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Branston deal a reminder of what a pickle Premier Foods has got itself into

October 31, 2012

Old food brands don’t die, they just get traded away. The latest to fall under the auctioneer’s hammer is Branston – sweet pickle, but also ketchup, mayonnaise and salad cream – which has been knocked down to Japanese relishes specialist Mizkan for £92.5m. It’s the second deal Premier Foods has done with Mizkan. Earlier this year, Premier sold its Haywards pickles business and Sarson’s vinegar brand to the privately-owned Japanese company for £41m.

Not so long ago, Premier was being billed as Britain’s biggest (indigenous) food company. That reputation has long gone, as the company struggles to placate an increasingly disenchanted City with a seemingly endless series of disposals aimed at tackling massive over-leverage (it borrowed far too much in the good years) and a burgeoning pension liability.

The finance boys, not to mention Premier’s new(ish) broom chief executive Michael Clarke (formerly Kraft Food Euro chief), are so chuffed at being ahead of schedule in reducing the debt mountain that they seem to have forgotten what the company is supposed to be about.

These days, the only media ripple Premier manages to make is when it announces yet another fire-sale. Last December it was Brookes Avana, its loss-making chilled food business, sold for £30m. Earlier in 2011, it canning business went to Princes (now part of Mitsubishi) for £182m, and before that, the meat-free business – commonly known as Quorn – for £205m.

In fact, so many brands have disappeared from the portfolio in the past few years that people must wonder what – if anything apart from trying to make money – the Premier umbrella brand stands for these days. Remember Gale’s Honey? Robertson’s Jam? Hartley’s? Chiver’s? Typhoo Tea? All once UK household names – now long since divested.

And more disposals are on the way. Bird’s Custard, for example. And even – if the price is right – the Premier bread business; that’s Hovis to you and me. Which, if I remember rightly, was the jewel in the crown when Premier acquired the old Ranks Hovis McDougall business back in 2007.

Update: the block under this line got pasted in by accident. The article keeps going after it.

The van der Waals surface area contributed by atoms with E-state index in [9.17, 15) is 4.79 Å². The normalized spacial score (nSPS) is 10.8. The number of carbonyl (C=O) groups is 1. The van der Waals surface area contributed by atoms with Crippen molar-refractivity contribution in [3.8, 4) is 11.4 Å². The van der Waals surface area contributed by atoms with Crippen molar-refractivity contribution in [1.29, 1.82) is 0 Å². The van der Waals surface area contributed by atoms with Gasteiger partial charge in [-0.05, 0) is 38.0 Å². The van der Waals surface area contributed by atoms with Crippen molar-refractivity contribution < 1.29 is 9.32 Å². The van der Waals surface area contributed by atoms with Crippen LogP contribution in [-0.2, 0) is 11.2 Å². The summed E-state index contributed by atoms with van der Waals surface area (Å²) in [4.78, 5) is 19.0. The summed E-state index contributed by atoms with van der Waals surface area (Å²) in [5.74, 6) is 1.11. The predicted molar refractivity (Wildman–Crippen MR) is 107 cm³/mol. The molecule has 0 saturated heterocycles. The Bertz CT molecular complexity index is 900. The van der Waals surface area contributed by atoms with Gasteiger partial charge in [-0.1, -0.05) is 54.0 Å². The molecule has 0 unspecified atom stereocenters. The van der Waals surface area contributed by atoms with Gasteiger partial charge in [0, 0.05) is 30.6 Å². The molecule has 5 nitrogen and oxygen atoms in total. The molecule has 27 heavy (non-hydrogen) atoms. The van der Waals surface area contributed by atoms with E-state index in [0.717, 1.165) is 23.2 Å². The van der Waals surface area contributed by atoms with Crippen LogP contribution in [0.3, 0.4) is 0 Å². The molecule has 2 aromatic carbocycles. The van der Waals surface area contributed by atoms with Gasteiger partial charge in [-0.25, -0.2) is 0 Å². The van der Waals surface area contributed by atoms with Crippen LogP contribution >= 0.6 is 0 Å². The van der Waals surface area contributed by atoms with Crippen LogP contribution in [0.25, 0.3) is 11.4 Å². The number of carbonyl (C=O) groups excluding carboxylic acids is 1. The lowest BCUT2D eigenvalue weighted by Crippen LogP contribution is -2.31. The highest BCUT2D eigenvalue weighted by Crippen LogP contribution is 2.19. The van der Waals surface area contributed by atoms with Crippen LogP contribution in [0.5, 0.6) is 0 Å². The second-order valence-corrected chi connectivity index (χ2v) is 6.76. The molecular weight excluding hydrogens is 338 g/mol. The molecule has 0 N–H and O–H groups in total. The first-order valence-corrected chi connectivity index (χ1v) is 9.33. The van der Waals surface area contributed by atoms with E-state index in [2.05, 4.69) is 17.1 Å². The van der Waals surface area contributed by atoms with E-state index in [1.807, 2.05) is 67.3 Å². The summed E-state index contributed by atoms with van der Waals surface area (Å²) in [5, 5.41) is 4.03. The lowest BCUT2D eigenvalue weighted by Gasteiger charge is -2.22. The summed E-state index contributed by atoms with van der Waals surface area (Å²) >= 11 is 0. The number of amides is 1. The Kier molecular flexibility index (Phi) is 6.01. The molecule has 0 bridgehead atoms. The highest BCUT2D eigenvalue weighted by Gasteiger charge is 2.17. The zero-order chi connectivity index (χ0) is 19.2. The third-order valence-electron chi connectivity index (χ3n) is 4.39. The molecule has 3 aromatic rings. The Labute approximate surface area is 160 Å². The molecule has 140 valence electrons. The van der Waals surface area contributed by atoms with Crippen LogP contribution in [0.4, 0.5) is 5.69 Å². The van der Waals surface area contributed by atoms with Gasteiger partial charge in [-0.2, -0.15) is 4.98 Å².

The talk in the boardroom is of scaling back to the unassailable fortress of Premier’s so-called “Power Brands”, of which Hovis is currently one (yes, that unassailable). The others are Mr Kipling, Ambrosia, Sharwood’s, Loyd Grossman, Oxo, Bisto, and Batchelors.

To the untutored eye, there’s nothing very “unassailable” about any of these, either. The Loyd Grossman business is unlikely to much outlive the celebrity of its founder. As for Bisto, Batchelors, Mr Kipling and Ambrosia, they are in – or moving towards – the brand museum category: famous items in the pantry a generation ago, but now confined to a dubious ranking on the health traffic light scheme featuring in your local supermarket.

Unilever and the likes of Néstlé, Kraft, Campbell’s and RHM saw the dismal future awaiting such brands long ago, which is why they first cut off marketing support and then disposed of them. Scavenging such brands may have made sense while borrowing costs were no object; and while the supermarkets were prepared to offer them a reasonable amount of shelf space. But they aren’t any more.

For these reasons, a big question mark hangs over Premier, its “Power Brands”, and the continuing viability of its business model.

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Buy an IKEA bed and have it away in Thailand. Promise

June 5, 2012

And now for something in the great tradition of Opel cars that break down, but only in Spain – and Pepsi Cola that brings your ancestors back from the grave, if you’re Chinese.

The IKEA Redalen bed, on sale in the global furniture retailer’s recently opened Bangkok superstore, is apparently a lot more seductive in Thailand than Sweden – Redalen sounding suspiciously like a word meaning advanced foreplay. Presumably, the bed can be bought in a job lot with the Jättabra plant pot, which appears to offer seventh heaven into the bargain. Bewildered Thais could not be blamed for attempting to invoke the local version of our Trade Description Act on discovering the products were not, after all, vested with mysterious aphrodisiac powers.

Product names getting lost in translation is an increasing problem for companies as the whole world becomes a potential market. Some other recent corkers:

The Mitsubishi Pajero: the car company noticed too late that pajero means “wanker” in Spanish. It was later renamed Montero.

When Sharwood’s spent millions of pounds launching a new curry sauce in 2003 called Bundh, the firm was deluged with calls from Punjabi speakers who said the new offering sounded like their word for “backside.”

In China, Microsoft’s search engine Bing sounds like “illness” or “pancake” when spoken in local dialects. Microsoft executives expertly changed the search engine’s Chinese name to biying, which also referred to a longer Chinese expression ‘you qui bi ying’, roughly meaning “Seek and Ye Shall Find.”

IKEA’s solution to the problem has been to employ a team of local Thai translators who purge the furniture names of stressful double entendres.


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